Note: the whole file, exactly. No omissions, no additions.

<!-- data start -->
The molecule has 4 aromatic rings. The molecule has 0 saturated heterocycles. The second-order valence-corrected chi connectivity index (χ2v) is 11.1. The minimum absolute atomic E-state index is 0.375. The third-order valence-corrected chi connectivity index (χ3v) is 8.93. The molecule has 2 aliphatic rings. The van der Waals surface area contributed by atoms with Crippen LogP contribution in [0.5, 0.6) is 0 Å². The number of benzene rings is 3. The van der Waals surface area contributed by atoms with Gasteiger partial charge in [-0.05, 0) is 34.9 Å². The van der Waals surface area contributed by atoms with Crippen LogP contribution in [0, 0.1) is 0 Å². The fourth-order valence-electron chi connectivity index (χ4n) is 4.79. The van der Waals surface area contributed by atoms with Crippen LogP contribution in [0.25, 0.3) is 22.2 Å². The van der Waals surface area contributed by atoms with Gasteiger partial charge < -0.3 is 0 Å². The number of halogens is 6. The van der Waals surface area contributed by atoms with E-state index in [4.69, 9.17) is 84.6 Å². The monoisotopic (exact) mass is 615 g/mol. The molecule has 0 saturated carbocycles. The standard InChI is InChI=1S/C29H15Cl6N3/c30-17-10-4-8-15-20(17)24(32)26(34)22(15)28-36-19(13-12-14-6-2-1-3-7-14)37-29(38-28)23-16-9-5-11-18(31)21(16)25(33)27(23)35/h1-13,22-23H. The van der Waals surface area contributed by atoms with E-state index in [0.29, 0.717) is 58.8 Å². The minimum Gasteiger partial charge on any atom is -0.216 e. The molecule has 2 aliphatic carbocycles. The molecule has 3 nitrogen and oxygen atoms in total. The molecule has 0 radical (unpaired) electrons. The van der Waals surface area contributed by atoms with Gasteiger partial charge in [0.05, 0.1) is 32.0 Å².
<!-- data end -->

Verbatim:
The molecule has 4 aromatic rings. The molecule has 0 saturated heterocycles. The second-order valence-corrected chi connectivity index (χ2v) is 11.1. The minimum absolute atomic E-state index is 0.375. The third-order valence-corrected chi connectivity index (χ3v) is 8.93. The molecule has 2 aliphatic rings. The van der Waals surface area contributed by atoms with Crippen LogP contribution in [0.5, 0.6) is 0 Å². The number of benzene rings is 3. The van der Waals surface area contributed by atoms with Gasteiger partial charge in [-0.05, 0) is 34.9 Å². The van der Waals surface area contributed by atoms with Crippen LogP contribution in [0, 0.1) is 0 Å². The fourth-order valence-electron chi connectivity index (χ4n) is 4.79. The van der Waals surface area contributed by atoms with Crippen LogP contribution in [0.25, 0.3) is 22.2 Å². The van der Waals surface area contributed by atoms with Gasteiger partial charge < -0.3 is 0 Å². The number of halogens is 6. The van der Waals surface area contributed by atoms with E-state index in [4.69, 9.17) is 84.6 Å². The monoisotopic (exact) mass is 615 g/mol. The molecule has 0 saturated carbocycles. The standard InChI is InChI=1S/C29H15Cl6N3/c30-17-10-4-8-15-20(17)24(32)26(34)22(15)28-36-19(13-12-14-6-2-1-3-7-14)37-29(38-28)23-16-9-5-11-18(31)21(16)25(33)27(23)35/h1-13,22-23H. The van der Waals surface area contributed by atoms with E-state index in [0.29, 0.717) is 58.8 Å². The minimum Gasteiger partial charge on any atom is -0.216 e. The molecule has 2 aliphatic carbocycles. The molecule has 3 nitrogen and oxygen atoms in total. The molecule has 0 radical (unpaired) electrons. The van der Waals surface area contributed by atoms with Gasteiger partial charge in [0.05, 0.1) is 32.0 Å².